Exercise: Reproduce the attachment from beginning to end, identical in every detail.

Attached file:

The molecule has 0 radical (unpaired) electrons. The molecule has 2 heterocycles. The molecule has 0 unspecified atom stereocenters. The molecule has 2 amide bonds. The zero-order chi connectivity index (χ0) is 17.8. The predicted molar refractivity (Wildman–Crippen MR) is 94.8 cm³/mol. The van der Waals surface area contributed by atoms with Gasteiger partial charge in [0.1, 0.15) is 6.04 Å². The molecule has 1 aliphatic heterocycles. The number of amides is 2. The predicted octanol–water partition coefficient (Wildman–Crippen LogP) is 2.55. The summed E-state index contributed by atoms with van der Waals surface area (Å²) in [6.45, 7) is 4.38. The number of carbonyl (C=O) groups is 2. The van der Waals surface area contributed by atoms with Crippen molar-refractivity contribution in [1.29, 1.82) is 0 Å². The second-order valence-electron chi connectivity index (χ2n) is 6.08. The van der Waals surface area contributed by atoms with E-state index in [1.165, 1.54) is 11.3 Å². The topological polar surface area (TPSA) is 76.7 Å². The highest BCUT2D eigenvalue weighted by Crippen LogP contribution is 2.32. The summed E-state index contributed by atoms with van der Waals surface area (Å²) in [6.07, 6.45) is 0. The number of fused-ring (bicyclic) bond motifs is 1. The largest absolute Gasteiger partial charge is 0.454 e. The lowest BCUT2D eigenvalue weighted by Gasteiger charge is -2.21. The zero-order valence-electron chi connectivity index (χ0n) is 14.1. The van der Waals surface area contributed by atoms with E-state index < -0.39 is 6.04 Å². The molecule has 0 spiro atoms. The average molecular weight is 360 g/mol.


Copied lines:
The molecule has 0 radical (unpaired) electrons. The molecule has 2 heterocycles. The molecule has 0 unspecified atom stereocenters. The molecule has 2 amide bonds. The zero-order chi connectivity index (χ0) is 17.8. The predicted molar refractivity (Wildman–Crippen MR) is 94.8 cm³/mol. The van der Waals surface area contributed by atoms with Gasteiger partial charge in [0.1, 0.15) is 6.04 Å². The molecule has 1 aliphatic heterocycles. The number of amides is 2. The predicted octanol–water partition coefficient (Wildman–Crippen LogP) is 2.55. The summed E-state index contributed by atoms with van der Waals surface area (Å²) in [6.45, 7) is 4.38. The number of carbonyl (C=O) groups is 2. The van der Waals surface area contributed by atoms with Crippen molar-refractivity contribution in [1.29, 1.82) is 0 Å². The second-order valence-electron chi connectivity index (χ2n) is 6.08. The van der Waals surface area contributed by atoms with E-state index in [1.165, 1.54) is 11.3 Å². The topological polar surface area (TPSA) is 76.7 Å². The highest BCUT2D eigenvalue weighted by Crippen LogP contribution is 2.32. The summed E-state index contributed by atoms with van der Waals surface area (Å²) in [6.07, 6.45) is 0. The number of fused-ring (bicyclic) bond motifs is 1. The largest absolute Gasteiger partial charge is 0.454 e. The lowest BCUT2D eigenvalue weighted by Gasteiger charge is -2.21. The zero-order valence-electron chi connectivity index (χ0n) is 14.1. The van der Waals surface area contributed by atoms with E-state index < -0.39 is 6.04 Å². The molecule has 0 spiro atoms. The average molecular weight is 360 g/mol.